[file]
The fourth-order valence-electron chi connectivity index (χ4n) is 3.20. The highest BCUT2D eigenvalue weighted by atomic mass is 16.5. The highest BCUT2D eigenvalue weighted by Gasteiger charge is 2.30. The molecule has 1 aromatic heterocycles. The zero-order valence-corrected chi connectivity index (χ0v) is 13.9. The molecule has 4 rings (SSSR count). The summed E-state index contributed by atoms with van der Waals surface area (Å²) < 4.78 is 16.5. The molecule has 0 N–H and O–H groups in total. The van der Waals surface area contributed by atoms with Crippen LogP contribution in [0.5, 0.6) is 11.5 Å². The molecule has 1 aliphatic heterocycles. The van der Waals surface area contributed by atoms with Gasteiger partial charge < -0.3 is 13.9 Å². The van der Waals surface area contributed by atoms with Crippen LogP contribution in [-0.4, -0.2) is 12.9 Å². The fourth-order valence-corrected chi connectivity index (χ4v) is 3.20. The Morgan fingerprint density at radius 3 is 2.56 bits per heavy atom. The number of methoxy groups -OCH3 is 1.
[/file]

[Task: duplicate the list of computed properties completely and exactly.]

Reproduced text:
The fourth-order valence-electron chi connectivity index (χ4n) is 3.20. The highest BCUT2D eigenvalue weighted by atomic mass is 16.5. The highest BCUT2D eigenvalue weighted by Gasteiger charge is 2.30. The molecule has 1 aromatic heterocycles. The zero-order valence-corrected chi connectivity index (χ0v) is 13.9. The molecule has 4 rings (SSSR count). The summed E-state index contributed by atoms with van der Waals surface area (Å²) < 4.78 is 16.5. The molecule has 0 N–H and O–H groups in total. The van der Waals surface area contributed by atoms with Crippen LogP contribution in [0.5, 0.6) is 11.5 Å². The molecule has 1 aliphatic heterocycles. The van der Waals surface area contributed by atoms with Gasteiger partial charge < -0.3 is 13.9 Å². The van der Waals surface area contributed by atoms with Crippen LogP contribution in [-0.4, -0.2) is 12.9 Å². The fourth-order valence-corrected chi connectivity index (χ4v) is 3.20. The Morgan fingerprint density at radius 3 is 2.56 bits per heavy atom. The number of methoxy groups -OCH3 is 1.